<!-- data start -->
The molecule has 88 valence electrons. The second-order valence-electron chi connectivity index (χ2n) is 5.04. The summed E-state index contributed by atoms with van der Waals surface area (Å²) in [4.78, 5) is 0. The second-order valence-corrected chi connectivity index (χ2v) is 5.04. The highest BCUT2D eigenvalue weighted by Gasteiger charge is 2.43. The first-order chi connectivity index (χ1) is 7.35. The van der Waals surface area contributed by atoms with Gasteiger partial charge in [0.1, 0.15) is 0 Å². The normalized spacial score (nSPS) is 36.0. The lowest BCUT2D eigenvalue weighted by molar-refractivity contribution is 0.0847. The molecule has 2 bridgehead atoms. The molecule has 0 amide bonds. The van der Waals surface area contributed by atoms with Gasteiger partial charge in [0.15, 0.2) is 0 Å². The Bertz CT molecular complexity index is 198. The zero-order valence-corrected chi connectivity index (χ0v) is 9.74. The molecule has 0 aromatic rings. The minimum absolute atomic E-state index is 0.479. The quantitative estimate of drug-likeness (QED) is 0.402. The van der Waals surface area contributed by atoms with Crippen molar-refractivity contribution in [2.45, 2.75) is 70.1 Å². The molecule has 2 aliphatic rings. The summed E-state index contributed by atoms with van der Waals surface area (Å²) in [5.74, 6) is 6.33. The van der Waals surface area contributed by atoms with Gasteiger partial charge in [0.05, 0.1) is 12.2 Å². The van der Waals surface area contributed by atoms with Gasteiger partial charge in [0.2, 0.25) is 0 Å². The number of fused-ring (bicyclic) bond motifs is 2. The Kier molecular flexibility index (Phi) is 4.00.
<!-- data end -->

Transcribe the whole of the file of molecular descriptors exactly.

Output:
The molecule has 88 valence electrons. The second-order valence-electron chi connectivity index (χ2n) is 5.04. The summed E-state index contributed by atoms with van der Waals surface area (Å²) in [4.78, 5) is 0. The second-order valence-corrected chi connectivity index (χ2v) is 5.04. The highest BCUT2D eigenvalue weighted by Gasteiger charge is 2.43. The first-order chi connectivity index (χ1) is 7.35. The van der Waals surface area contributed by atoms with Gasteiger partial charge in [0.1, 0.15) is 0 Å². The normalized spacial score (nSPS) is 36.0. The lowest BCUT2D eigenvalue weighted by molar-refractivity contribution is 0.0847. The molecule has 2 bridgehead atoms. The molecule has 0 amide bonds. The van der Waals surface area contributed by atoms with Gasteiger partial charge in [0.15, 0.2) is 0 Å². The Bertz CT molecular complexity index is 198. The zero-order valence-corrected chi connectivity index (χ0v) is 9.74. The molecule has 0 aromatic rings. The minimum absolute atomic E-state index is 0.479. The quantitative estimate of drug-likeness (QED) is 0.402. The van der Waals surface area contributed by atoms with Crippen molar-refractivity contribution in [2.45, 2.75) is 70.1 Å². The molecule has 2 aliphatic rings. The summed E-state index contributed by atoms with van der Waals surface area (Å²) in [5.74, 6) is 6.33. The van der Waals surface area contributed by atoms with Gasteiger partial charge in [0.05, 0.1) is 12.2 Å². The van der Waals surface area contributed by atoms with Gasteiger partial charge in [0.2, 0.25) is 0 Å². The number of fused-ring (bicyclic) bond motifs is 2. The Kier molecular flexibility index (Phi) is 4.00.